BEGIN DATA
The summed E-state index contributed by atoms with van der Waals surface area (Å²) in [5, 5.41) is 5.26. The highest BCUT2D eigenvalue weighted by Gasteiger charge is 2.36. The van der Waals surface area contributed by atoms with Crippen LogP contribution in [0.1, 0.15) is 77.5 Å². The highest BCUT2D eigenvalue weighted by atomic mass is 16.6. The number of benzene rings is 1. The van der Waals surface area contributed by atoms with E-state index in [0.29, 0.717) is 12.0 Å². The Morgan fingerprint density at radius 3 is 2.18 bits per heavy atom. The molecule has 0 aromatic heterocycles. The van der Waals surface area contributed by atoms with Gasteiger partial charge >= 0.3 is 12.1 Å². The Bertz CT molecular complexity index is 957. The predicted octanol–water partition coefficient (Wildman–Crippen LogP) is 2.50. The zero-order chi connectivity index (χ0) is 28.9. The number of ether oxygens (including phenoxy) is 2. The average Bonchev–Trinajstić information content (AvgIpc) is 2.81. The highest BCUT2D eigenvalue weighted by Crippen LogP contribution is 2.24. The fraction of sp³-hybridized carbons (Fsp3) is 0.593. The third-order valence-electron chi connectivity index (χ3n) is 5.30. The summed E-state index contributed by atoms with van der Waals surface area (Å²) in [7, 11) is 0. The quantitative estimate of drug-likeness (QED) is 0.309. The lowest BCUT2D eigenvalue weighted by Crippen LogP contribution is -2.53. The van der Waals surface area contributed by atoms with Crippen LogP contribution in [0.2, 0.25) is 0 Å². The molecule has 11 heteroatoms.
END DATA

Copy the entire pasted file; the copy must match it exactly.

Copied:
The summed E-state index contributed by atoms with van der Waals surface area (Å²) in [5, 5.41) is 5.26. The highest BCUT2D eigenvalue weighted by Gasteiger charge is 2.36. The van der Waals surface area contributed by atoms with Crippen LogP contribution in [0.1, 0.15) is 77.5 Å². The highest BCUT2D eigenvalue weighted by atomic mass is 16.6. The number of benzene rings is 1. The van der Waals surface area contributed by atoms with E-state index in [0.29, 0.717) is 12.0 Å². The Morgan fingerprint density at radius 3 is 2.18 bits per heavy atom. The molecule has 0 aromatic heterocycles. The van der Waals surface area contributed by atoms with Gasteiger partial charge >= 0.3 is 12.1 Å². The Bertz CT molecular complexity index is 957. The predicted octanol–water partition coefficient (Wildman–Crippen LogP) is 2.50. The zero-order chi connectivity index (χ0) is 28.9. The number of ether oxygens (including phenoxy) is 2. The average Bonchev–Trinajstić information content (AvgIpc) is 2.81. The highest BCUT2D eigenvalue weighted by Crippen LogP contribution is 2.24. The fraction of sp³-hybridized carbons (Fsp3) is 0.593. The third-order valence-electron chi connectivity index (χ3n) is 5.30. The summed E-state index contributed by atoms with van der Waals surface area (Å²) in [7, 11) is 0. The quantitative estimate of drug-likeness (QED) is 0.309. The lowest BCUT2D eigenvalue weighted by Crippen LogP contribution is -2.53. The van der Waals surface area contributed by atoms with Crippen LogP contribution in [0.2, 0.25) is 0 Å². The molecule has 11 heteroatoms.